(Reuters) - The U.S. Federal Reserve will raise interest rates twice more this year, but conviction for a move beyond a widely expected rise this month has faded for many forecasters along with the outlook for inflation for most, a Reuters poll showed.
Growing doubts about the U.S. administration's ability to pass tax and healthcare reforms through Congress, along with weak U.S. economic data, have pushed Treasury yields to the lowest since after Donald Trump's shock election victory in November.
Still, the latest poll of 100 economists conducted this week showed the Fed was certain to push interest rates up by 25 basis points to 1.00-1.25 percent at the June 13-14 meeting.
The consensus view from the poll is for the central bank to follow that up with another 25 basis point increase in the third quarter to take the fed funds rate to 1.25-1.50 percent.
A significant minority of economists, 22 of 49, who answered an extra question said their conviction for the Fed to raise rates again after this month had stayed the same over the past month, with only seven saying the probability had increased.
The remaining 20 said chances had decreased. (For a graphic on the Fed: reut.rs/2sawFta)
Traders' bets reflect a 98 percent chance of a Fed rate hike next week, according to CME Group's FedWatch tool on Friday, but their expectations have diminished for a September hike too.
The Fed's own view is for two more rate hikes this year, after the central bank teed the markets up for a hike in March and delivered.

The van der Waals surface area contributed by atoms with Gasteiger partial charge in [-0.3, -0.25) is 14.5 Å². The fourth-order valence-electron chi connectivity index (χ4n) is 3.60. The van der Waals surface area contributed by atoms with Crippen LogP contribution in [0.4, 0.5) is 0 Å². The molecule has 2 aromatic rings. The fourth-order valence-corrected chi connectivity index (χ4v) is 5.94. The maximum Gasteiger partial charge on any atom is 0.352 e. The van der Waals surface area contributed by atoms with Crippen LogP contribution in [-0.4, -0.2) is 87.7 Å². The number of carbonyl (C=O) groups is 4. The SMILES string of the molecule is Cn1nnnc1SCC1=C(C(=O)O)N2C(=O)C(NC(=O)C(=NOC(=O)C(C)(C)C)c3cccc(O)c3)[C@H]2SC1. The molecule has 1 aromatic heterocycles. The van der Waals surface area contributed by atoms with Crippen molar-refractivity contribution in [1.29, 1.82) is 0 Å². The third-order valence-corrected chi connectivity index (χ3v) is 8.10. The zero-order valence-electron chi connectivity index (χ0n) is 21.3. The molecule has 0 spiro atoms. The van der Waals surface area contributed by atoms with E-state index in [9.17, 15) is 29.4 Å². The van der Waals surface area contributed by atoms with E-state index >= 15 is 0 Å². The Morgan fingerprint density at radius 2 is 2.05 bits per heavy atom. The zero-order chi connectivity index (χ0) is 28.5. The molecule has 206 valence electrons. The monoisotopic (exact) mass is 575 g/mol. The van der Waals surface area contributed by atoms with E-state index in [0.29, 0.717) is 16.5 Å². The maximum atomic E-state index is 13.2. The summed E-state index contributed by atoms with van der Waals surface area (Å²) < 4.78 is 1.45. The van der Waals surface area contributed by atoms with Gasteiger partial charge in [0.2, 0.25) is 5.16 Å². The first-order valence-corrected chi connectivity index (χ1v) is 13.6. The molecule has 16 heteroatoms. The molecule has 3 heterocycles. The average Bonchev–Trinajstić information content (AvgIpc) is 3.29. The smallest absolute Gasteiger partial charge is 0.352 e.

"Recent U.S. data has been mixed, while inflation in particular has surprised to the downside. If this continues, the Fed's dot plot may move toward the market, rather than the other way," noted Athanasios Vamvakidis, global head of rates research at Bank of America Merrill Lynch.
The inflation outlook has been sharply downgraded compared with a poll taken just one month ago, even as the jobless rate fell further below 5 percent to a 16-year low in May.
Predictions for core PCE inflation in 2017, the measure the Fed closely watches, have been cut to their lowest since polling began for this period more than two years ago.
Core PCE inflation is expected to rise between 1.5 percent and 1.7 percent each quarter this year. It is unlikely to hit the Fed's 2 percent goal until at least the end of next year, the poll found.
While the economy is expected to rebound in the second quarter after a dismal 1.2 percent annualized growth rate in the first, growth is expected to be well short of the more than 3 percent mooted as a target by the Trump U.S. administration. cpurl://apps.cp./cms/?pageId=best-polls
The economy is forecast to expand at an annualized rate of 2.0-2.5 percent each quarter from July until the end of next year, according to the median view in the latest poll. The lowest forecast was 0.4 percent and the highest was 4.1 percent.
Jim O'Sullivan, U.S. economist at High Frequency Economics and the most accurate forecaster in Reuters polls on the U.S. economy last year, took a more positive tone, arguing that the Fed is likely to look through the weaker payrolls growth in recent months.
"We don't think the trend in employment growth has slowed significantly," he said. "We continue to expect another 25 basis point hike on June 14. We expect another rate hike in September and then a pause from conventional tightening for the start of balance sheet normalization in December."
Analysis by Sarmista Sen; Polling by Vartika Sahu and Krishna Eluri; Editing by Ross Finley and Chizu Nomiyama